April 19, 2012 § 1 Comment
Patrick had seen the Alabama Shakes at the EARL months earlier, but my first time seeing the band was on Day Three Hundred Eleven, when they opened up a benefit show at Athens’s 40 Watt club. I had streamed songs from their website (since updated) and really enjoyed their bluesy rock and unique vocals. Patrick was super excited about seeing them live again, telling me they were going to blow up. And he was pretty spot on.
We headed to Athens straight after I got off work on a Friday night. It was only a day (or evening) trip for us, and we planned to head back to Atlanta after the opening act played, maybe catching a couple of songs from the headlining Drive By Truckers.
The show was amazing, one of the best live performances I had ever seen. The band had soul, the lead singer a riveting voice, and I was enchanted with her facial expressions as she sang, mouth opened wide at an angle as she belted out lines, her glasses slipping down her nose a little. Mostly, I was impressed with how fresh and unique their sound was. The rock and blues influences were obvious, but the sound itself was certainly their own.
We stood next to a couple of out-of-town Englishmen who made it a vacation to travel to Athens, GA and see the Drive By Truckers every year for the benefit performance for Nuci’s Space. After the Shakes, I overheard them gushing that the opening act was one of their new favorite performers, decided spur of the moment, from listening to that one show.
We weren’t alone in our delight with the Alabama Shakes. As Patrick predicted, the band has indeed exploded on the music scene with a full length album, a stint on Letterman, and a sold out European tour. Pretty good for a few young things from Alabama.
August 12, 2011 § Leave a comment
Because Patrick is so connected and generally awesome and hooked up chef Hugh Acheson with Archers of Loaf tickets at the EARL, he received a gift card to the chef’s Atlanta restaurant Empire State South. So on Day Thirty-Three Patrick took me out on a date night to the restaurant, where we had never before dined.
We started off with some fancy cocktails. I had the Dolores, and not since the Soundtable have I had such a lovely liquor drink. The food was also delicious, from the various “In Jars” dips (pork rillette, trout mousse, pickles, pimento cheese & bacon marmalade, boiled peanut hummus) to the heirloom tomato salad and the pork belly.
At the end of the meal we checked out the dessert menu and a small framed text at the bottom caught my eye. Resentin. An espresso coupled with a small pour of a white grappa. I had never tried this Frulian delight, so my choice was decided. I sipped the small strong coffee and followed the directions and poured the strong grappa into my cup. It smelled like nail polish remover and tasted like it smelled. The drink reminded me of this nasty liquor Patrick had us try in San Francisco called Fernet Branca. It tasted like Jagermeister without any sweetness. Dry licorice-flavored gross. It nearly made me vomit, and the resentin had a not disimilar effect. But I finished my swirl and managed to keep my scrumptious meal in my belly. I tried to suppress any small hiccups or belches after the meal in fear that the flavor might return to my throat. I wondered if I licked paint if the color would peel away. But I didn’t try or anything. I’ll file it under a new activity I’m glad I tried but may not repeat.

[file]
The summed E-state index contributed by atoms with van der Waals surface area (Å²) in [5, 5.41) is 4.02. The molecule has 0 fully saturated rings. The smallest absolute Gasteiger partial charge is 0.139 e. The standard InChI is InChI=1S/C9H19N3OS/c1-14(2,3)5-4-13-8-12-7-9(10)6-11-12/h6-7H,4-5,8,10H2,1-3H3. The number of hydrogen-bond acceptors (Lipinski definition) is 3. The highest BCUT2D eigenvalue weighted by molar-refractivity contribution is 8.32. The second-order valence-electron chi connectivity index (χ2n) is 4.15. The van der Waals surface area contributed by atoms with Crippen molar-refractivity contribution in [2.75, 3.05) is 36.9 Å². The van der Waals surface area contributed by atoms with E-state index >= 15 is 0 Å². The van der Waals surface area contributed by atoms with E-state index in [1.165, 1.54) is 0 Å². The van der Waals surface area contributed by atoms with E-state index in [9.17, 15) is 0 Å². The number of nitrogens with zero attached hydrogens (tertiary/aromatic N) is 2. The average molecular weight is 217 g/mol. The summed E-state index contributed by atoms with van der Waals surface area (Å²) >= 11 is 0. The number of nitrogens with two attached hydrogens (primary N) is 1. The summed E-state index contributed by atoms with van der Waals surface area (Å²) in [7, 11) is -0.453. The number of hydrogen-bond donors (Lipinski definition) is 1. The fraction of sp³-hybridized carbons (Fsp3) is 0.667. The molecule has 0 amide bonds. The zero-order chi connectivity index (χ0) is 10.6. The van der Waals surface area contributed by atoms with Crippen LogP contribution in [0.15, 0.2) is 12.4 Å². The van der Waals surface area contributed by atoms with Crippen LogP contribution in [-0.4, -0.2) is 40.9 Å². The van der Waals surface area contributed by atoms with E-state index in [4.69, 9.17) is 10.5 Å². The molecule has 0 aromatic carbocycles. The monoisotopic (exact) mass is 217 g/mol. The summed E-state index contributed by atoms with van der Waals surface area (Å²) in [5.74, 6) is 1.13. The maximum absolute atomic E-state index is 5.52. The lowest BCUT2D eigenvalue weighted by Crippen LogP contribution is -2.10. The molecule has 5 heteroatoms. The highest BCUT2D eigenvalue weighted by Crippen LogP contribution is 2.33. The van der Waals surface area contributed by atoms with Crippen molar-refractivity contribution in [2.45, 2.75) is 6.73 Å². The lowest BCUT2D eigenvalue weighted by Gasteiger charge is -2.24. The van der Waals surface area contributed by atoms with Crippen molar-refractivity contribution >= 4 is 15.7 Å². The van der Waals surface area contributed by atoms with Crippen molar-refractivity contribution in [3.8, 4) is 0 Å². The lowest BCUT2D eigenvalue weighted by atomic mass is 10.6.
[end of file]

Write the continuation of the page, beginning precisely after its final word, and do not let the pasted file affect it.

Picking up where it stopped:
June 11, 2011 § Leave a comment
I like using Yelp to see what people think of a specific restaurant, service, etc. If a majority of the reviewers thing the place is terrible, it most likely is. So I felt like I should do my part and add to the site I use often enough. I ended up reviewing Helmet, where I had gotten my locks sheared, the EARL (gotta give Patrick props), and WAX (cause Yelp helped me find it in the first place).
None of the reviews were long or detailed. I think I liked the EARL one the best.
June 4, 2011 § Leave a comment
On Day Sixty-Nine, Patrick, Zach, and I rented bikes on Folly. Mike and his girlfriend Beth brought their cycles along with them and we set out to ride to the Morris Island lighthouse at the end of the beach, something neither Patrick nor I had ever done before. You can see the lighthouse from the beach around where we were staying, but previous attempts to make it as far as the beacon of light had failed. The furthest I had been on Folly was to the Washout, where the surfers crest on the waves.